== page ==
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WP 2016/3 – Pálma Mosberger: Accounting versus real production responses among firms to tax incentives: bunching evidence from Hungary


Existing evidence indicates that companies’ reported earnings react to tax incentives, but we do not know whether these are accounting responses, evasion responses or real responses. This paper tests for the responses using a quasi-experimental design of a corporate minimum tax scheme introduced in Hungary in 2007 that widened the tax base only for firms with low reported profit rate (profit as a share of revenue). With a new panel dataset containing administrative tax records on corporations I replicate previous findings on the earnings responses to tax incentives, but also document three additional pieces of evidence that suggest accounting rather than real responses. First, companies reacted too quickly to the change in incentives to reflect real responses: only a half year after the introduction of the reform the data exhibit sharp bunching in the distribution of profit rates in accordance with the new incentives. Second, direct measures of real production responses suggest no significant behavioral reactions. Additional analysis of the reported cost structure of corporations shows large changes only in reported material cost which is the most easily over-reportable item, supporting the reasoning that reported changes are mostly coming from reduced cost over-reporting.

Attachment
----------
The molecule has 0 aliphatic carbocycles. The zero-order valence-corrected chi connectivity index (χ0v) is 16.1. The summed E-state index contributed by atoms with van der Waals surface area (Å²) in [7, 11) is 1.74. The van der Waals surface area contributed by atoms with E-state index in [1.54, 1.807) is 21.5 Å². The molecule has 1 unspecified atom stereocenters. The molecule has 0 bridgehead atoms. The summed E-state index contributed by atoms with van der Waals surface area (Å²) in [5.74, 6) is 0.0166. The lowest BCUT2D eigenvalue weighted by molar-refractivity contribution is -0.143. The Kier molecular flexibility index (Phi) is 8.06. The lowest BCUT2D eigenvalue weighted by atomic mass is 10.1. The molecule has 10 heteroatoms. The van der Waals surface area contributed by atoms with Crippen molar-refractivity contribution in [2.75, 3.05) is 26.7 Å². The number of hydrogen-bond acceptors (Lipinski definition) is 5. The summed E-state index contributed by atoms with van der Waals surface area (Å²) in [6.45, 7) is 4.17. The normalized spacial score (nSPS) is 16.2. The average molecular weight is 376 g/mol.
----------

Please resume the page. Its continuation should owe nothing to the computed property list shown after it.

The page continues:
JEL: D22, H26, H32.

Keywords: taxation, firm behavior, tax evasion and avoidance.